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Summary of “The War for Kindness” Book by Jamil Zaki

Background

The book “The war for kindness” (TWFK) is written by Jamil Zaki (2019), and the author uses stories, observations, and research findings to show how people turn to hate rather than empathy in their daily lives. Zaki (2019) defines empathy as “an umbrella term that describes multiple ways people respond to one another” (p. 178). The most interesting information in TWFK is the idea of several types of empathy, such as cognitive, emotional, and empathic concern. This classification shows that individuals can show empathy in many ways. Hence, the author shows that empathy is an essential part of people’s wellbeing, yet not many individuals practice it.

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Another important idea in TWFK is people’s automatic response to hatred and aggression that is common in the modern world. Moreover, Zaki (2019) argues that people rarely hate something or someone they know, yet in the contemporary world, individuals do not take time to get to know others. Most importantly, TWFK shows that empathy is not a trait or response to stimuli, which would imply that a person cannot do anything to become more empathic. Instead, through his research, the author has proven that empathy can be learned. The first step would be no notice how one responds t different scenarios and other people and try to approach situations with empathy rather than hate or aggression. The main idea of Zaki’s (2019) book is that people should change their attitude towards others and approach them with empathy rather than hate because one can learn to become more empathic.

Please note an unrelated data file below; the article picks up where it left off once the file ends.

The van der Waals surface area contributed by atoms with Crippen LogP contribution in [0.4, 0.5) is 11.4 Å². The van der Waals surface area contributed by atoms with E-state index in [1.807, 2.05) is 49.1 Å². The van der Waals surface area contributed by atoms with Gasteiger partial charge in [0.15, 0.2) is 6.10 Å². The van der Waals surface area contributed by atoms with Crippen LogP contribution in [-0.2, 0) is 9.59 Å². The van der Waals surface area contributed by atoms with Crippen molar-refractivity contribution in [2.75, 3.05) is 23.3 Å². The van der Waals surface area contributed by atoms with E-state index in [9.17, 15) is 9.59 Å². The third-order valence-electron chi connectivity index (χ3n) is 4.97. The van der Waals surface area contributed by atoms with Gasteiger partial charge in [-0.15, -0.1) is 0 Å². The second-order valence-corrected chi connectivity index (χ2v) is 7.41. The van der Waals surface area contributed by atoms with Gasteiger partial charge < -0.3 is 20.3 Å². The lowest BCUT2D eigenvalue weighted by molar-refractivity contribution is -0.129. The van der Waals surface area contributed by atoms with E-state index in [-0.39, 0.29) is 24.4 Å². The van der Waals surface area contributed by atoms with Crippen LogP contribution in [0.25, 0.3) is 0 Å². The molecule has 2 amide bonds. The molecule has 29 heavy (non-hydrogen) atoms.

Textbook Information

Since Zaki’s book focuses on empathy, and the latter relates to interpersonal interactions and social wellbeing, there are many connections with the textbook information. In Chapter 10, McCutcheon et al. (2014) discuss the role of aggression and violence and their characteristics, as well as how these emotional responses manifest in social settings. Social psychology principles that are mentioned in the textbook are the descriptions of reactive and proactive aggression. When examining empathy, most reactive aggression cases can be stopped if the individuals use empathy to understand the motives behind other people’s actions. For example, in a case with an accidental crash on a racing track, reactive aggression was a response that one of the drivers showed towards an accident (McCutcheon et al., 2014). If he were to use cognitive empathy, he would understand that the other driver did not crash on purpose, which would limit his aggressive response. Moreover, the studies on the prefrontal cortex show that people have the inbuilt ability to stop their aggression (McCutcheon et al., 2014). Empathy may be an answer to how to stop aggressive behavior.